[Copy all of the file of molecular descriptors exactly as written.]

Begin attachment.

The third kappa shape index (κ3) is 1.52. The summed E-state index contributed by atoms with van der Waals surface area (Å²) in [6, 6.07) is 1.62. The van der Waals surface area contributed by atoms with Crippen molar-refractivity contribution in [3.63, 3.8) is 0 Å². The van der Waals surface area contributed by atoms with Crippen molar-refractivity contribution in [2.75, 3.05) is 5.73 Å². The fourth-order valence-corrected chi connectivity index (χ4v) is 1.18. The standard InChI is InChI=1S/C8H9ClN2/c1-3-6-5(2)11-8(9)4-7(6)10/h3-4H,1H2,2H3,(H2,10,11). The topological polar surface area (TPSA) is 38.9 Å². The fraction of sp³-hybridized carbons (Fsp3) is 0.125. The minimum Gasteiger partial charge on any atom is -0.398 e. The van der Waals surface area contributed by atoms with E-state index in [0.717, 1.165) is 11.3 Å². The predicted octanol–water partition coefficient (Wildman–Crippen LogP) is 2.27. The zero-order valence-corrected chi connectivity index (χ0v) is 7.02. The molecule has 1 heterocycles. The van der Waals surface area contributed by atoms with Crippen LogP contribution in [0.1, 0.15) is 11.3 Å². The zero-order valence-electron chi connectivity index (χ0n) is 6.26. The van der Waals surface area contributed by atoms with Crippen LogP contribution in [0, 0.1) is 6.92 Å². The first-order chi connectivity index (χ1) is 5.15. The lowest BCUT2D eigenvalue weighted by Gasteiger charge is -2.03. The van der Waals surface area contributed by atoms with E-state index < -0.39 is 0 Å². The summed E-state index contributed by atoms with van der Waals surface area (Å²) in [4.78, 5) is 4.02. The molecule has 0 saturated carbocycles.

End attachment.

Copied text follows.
The third kappa shape index (κ3) is 1.52. The summed E-state index contributed by atoms with van der Waals surface area (Å²) in [6, 6.07) is 1.62. The van der Waals surface area contributed by atoms with Crippen molar-refractivity contribution in [3.63, 3.8) is 0 Å². The van der Waals surface area contributed by atoms with Crippen molar-refractivity contribution in [2.75, 3.05) is 5.73 Å². The fourth-order valence-corrected chi connectivity index (χ4v) is 1.18. The standard InChI is InChI=1S/C8H9ClN2/c1-3-6-5(2)11-8(9)4-7(6)10/h3-4H,1H2,2H3,(H2,10,11). The topological polar surface area (TPSA) is 38.9 Å². The fraction of sp³-hybridized carbons (Fsp3) is 0.125. The minimum Gasteiger partial charge on any atom is -0.398 e. The van der Waals surface area contributed by atoms with E-state index in [0.717, 1.165) is 11.3 Å². The predicted octanol–water partition coefficient (Wildman–Crippen LogP) is 2.27. The zero-order valence-corrected chi connectivity index (χ0v) is 7.02. The molecule has 1 heterocycles. The van der Waals surface area contributed by atoms with Crippen LogP contribution in [0.1, 0.15) is 11.3 Å². The zero-order valence-electron chi connectivity index (χ0n) is 6.26. The van der Waals surface area contributed by atoms with Crippen LogP contribution in [0, 0.1) is 6.92 Å². The first-order chi connectivity index (χ1) is 5.15. The lowest BCUT2D eigenvalue weighted by Gasteiger charge is -2.03. The van der Waals surface area contributed by atoms with E-state index < -0.39 is 0 Å². The summed E-state index contributed by atoms with van der Waals surface area (Å²) in [4.78, 5) is 4.02. The molecule has 0 saturated carbocycles.